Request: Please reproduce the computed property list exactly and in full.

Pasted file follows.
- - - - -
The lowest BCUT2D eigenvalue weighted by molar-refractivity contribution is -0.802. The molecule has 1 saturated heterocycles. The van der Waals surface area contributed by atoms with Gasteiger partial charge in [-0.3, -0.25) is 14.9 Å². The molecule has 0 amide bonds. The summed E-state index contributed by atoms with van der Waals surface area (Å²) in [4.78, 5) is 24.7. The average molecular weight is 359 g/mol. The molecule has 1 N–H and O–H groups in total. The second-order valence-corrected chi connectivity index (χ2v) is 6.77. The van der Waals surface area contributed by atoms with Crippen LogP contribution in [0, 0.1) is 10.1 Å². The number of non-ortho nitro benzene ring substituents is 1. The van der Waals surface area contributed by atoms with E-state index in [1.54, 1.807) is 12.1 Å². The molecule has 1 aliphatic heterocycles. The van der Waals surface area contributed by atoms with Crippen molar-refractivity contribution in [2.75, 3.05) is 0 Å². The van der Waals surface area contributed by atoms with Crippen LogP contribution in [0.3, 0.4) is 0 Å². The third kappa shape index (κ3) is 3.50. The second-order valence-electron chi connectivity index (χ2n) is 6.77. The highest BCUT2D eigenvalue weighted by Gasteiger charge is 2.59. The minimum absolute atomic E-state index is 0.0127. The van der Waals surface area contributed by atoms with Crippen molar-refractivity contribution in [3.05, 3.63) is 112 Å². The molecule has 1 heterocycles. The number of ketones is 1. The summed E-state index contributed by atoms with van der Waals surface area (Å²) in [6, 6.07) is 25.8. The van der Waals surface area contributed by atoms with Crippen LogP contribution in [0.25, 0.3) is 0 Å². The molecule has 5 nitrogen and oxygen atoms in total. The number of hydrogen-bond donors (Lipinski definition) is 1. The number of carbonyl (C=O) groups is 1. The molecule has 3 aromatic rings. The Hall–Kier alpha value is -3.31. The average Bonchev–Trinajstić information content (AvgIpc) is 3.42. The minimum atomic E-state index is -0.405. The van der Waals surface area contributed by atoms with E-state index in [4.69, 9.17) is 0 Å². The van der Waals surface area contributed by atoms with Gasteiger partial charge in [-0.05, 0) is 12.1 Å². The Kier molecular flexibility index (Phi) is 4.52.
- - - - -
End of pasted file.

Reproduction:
The lowest BCUT2D eigenvalue weighted by molar-refractivity contribution is -0.802. The molecule has 1 saturated heterocycles. The van der Waals surface area contributed by atoms with Gasteiger partial charge in [-0.3, -0.25) is 14.9 Å². The molecule has 0 amide bonds. The summed E-state index contributed by atoms with van der Waals surface area (Å²) in [4.78, 5) is 24.7. The average molecular weight is 359 g/mol. The molecule has 1 N–H and O–H groups in total. The second-order valence-corrected chi connectivity index (χ2v) is 6.77. The van der Waals surface area contributed by atoms with Crippen LogP contribution in [0, 0.1) is 10.1 Å². The number of non-ortho nitro benzene ring substituents is 1. The van der Waals surface area contributed by atoms with E-state index in [1.54, 1.807) is 12.1 Å². The molecule has 1 aliphatic heterocycles. The van der Waals surface area contributed by atoms with Crippen molar-refractivity contribution in [2.75, 3.05) is 0 Å². The van der Waals surface area contributed by atoms with Crippen LogP contribution in [0.3, 0.4) is 0 Å². The third kappa shape index (κ3) is 3.50. The second-order valence-electron chi connectivity index (χ2n) is 6.77. The highest BCUT2D eigenvalue weighted by Gasteiger charge is 2.59. The minimum absolute atomic E-state index is 0.0127. The van der Waals surface area contributed by atoms with Crippen molar-refractivity contribution in [3.05, 3.63) is 112 Å². The molecule has 1 heterocycles. The number of ketones is 1. The summed E-state index contributed by atoms with van der Waals surface area (Å²) in [6, 6.07) is 25.8. The van der Waals surface area contributed by atoms with Crippen LogP contribution in [0.25, 0.3) is 0 Å². The molecule has 5 nitrogen and oxygen atoms in total. The number of hydrogen-bond donors (Lipinski definition) is 1. The number of carbonyl (C=O) groups is 1. The molecule has 3 aromatic rings. The Hall–Kier alpha value is -3.31. The average Bonchev–Trinajstić information content (AvgIpc) is 3.42. The minimum atomic E-state index is -0.405. The van der Waals surface area contributed by atoms with E-state index in [4.69, 9.17) is 0 Å². The van der Waals surface area contributed by atoms with Gasteiger partial charge in [-0.05, 0) is 12.1 Å². The Kier molecular flexibility index (Phi) is 4.52.